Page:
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Spanish Professor Vicente Lledó-Guillem In the last academic year Professor Lledó-Guillem has written two essays about the first history of the Spanish language written by Bernardo de Aldrete and published in 1606. Both essays have been accepted for publication. The first one will be published in Hispania, the prestigious official journal of the American Association of Teachers of Spanish and Portuguese (AATSP), founded in 1917. The second essay has been accepted for publication in a volume about Multilingualism and Translation that will be published by Routledge. Finally, his book chapter “The Masculine Body in the Mediterranean: Queering the Other in El Monserrate and Tirant lo Blanc", was published in the volume Queering the Medieval Mediterranean. Transcultural Sea of Sex, Gender, Identity, and Culture. Ed. Felipe Rojas and Peter Thompson (Brill, 2021). In Spring 2021, Professor Lledó-Guillem organized the ceremony of the Spanish Honors Society, Sigma Delta Pi, which recognizes the achievements of several senior students who are about to complete either a major or a minor in Spanish. He continues his role as a member of the LGBT Scholarship Committee representing the School of Humanities, Fine and Performing Arts. Finally, on October 4, 2021, Professor Lledó-Guillem was a Faculty Mentor and Representative at the Latinx @ Hofstra meeting, organized for students and Faculty members who either identity as Latinx or are interested in engaging with this campus community.

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French Professor Sabine Loucif Dr. Sabine Loucif continued in her scholarly role of Editor of Nouvelles Francographies, the Journal of the SPFFA (Société des Professeurs Français et Francophones d’Amérique), a learned society based in New York that promotes French and Francophone culture in the United States and in the Americas. Dr. Loucif wrote a forthcoming journal article on “the new normal” in a novel by French author Camille Laurens entitled Who You Think I Am. The novel focuses on love relationships at the time of social media, and offers a good example of how literature keeps re-writing itself and reiterates conceptions of love and romance found in 18th century French theater. Dr. Loucif also started a long-term project dedicated to the universalist construction of French culture through state/presidential speeches and ceremonies, celebrating iconic French artists and political figures. In addition, Dr. Loucif continued as a member of the Africana Studies Committee at Hofstra University and participated in the campus wide effort to make Africana Studies more visible and relevant in the Hofstra curriculum.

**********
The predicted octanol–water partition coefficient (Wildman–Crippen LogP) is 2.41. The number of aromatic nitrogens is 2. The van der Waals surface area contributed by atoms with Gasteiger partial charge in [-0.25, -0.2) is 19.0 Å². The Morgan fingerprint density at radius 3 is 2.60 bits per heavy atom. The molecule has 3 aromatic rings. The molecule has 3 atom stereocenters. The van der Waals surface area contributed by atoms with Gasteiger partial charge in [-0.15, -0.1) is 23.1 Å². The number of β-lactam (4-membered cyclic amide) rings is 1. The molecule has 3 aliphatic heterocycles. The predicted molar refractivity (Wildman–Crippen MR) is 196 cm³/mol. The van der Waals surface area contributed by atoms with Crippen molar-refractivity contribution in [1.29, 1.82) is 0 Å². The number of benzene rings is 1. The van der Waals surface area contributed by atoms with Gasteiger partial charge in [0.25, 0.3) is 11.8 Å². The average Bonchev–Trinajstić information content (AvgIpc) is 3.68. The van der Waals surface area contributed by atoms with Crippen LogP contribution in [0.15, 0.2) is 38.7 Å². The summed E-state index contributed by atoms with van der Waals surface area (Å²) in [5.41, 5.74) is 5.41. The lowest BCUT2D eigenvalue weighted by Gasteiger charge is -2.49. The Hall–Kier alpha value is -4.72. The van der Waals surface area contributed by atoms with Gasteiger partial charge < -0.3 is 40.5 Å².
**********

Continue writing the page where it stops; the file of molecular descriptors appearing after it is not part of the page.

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Italian Professor Gregory M. Pell This fall, Professor Pell was instrumental in the publication of a book that celebrates the 700th anniversary of Dante Alighieri’s death, Davide Rondoni’s L’orma di Dante: dieci passi nella Divina Comedia (In the Footsteps of Dante: Ten Walks in the Divine Comedy), Lamberto Fabbri Editors, 2021. The trilingual (Italian, Spanish, English) volume focuses on ten emblematic cantos of the Divine Comedy, with an introduction to each canto, followed by a related critical commentary. Professor Pell curated the English versions of each poem and translated all of the English introductions and commentaries. In addition, he worked with the Italian-to-Spanish translators to ensure continuity among the three different versions. The book launching took place on September 23, 2021, in Rome at the MAXXI (“The National Museum of XXI-Century Arts”). In addition, Pell has contracted with Gradiva Publications (the center of gravity for Italian poetry in North America) for a book of selected poetry by Davide Rondoni, translated in English. The book, Time Café, to be released in the spring of 2022, is a bi-lingual edition that includes an original preface and English translations of poems written in Italian by Rondoni from 1985 to 2019. This represents the first time that a collection of Rondoni’s Italian poems will appear in a single volume in English. At the moment, Pell is collaborating with a pair of Italian scholars in the English-to-Italian translation of Herman Melville’s travel journals, which have never been rendered in the Italian language. Spanish Professor Benita Sampedro Vizcaya Since January this year, I taught various courses, including SPAN 123: Politics of the Hispanic World; SPAN 126: Contemporary Hispanic Thought; LACS 1: Putting Latin America and the Caribbean on the Map; and LACS 05: Latinx Communities of New York. I look forward to teaching a completely new course in Spring 2022, SPAN 145: Borders, Human Mobility and Migratory Experiences across the Spanish-speaking World. This year, I published two scholarly articles in Galician: “Traducindo as loitas das mulleres. A nosa negra de Harriet E. Wilson” (Mazarelos: Revista de Historia e Cultura, June 2021); and “Puntos de encontro: Redes migratorias e rutas coloniais a propósito da exposición Os adeuses / Fotografías de Alberto Martí” (Revista Clara Corbelhe, December 2021). I also submitted two articles for publication: “Houseboys. Domestic labour practices in Spanish settlers’ homes in colonial West Africa” (forthcoming in the Bulletin of Spanish Visual Studies); and “No daban respuesta ni buena ni mala: Franco’s Instituto de Estudios Africanos, Spanish colonial science and local African response” (forthcoming in The Routledge companion to twentieth and twenty-first-century Spain: Ideas, practices, imaginings. Eds. Luisa Elena Delgado and Eduardo Ledesma). On October 15, 2021, I delivered an invited lecture at Florida Atlantic University, entitled “Theories of confinement and freedom in the 19th century Iberian black Atlantic”; I delivered another invited lecture on November 4 at Rutgers University, entitled “Houseboys: Domestic labor practices in Spanish settlers’ homes in colonial West Africa”. In May 2021, I was invested as Dorothy and Arthur Engle Distinguished Professor in Literature at Hofstra University.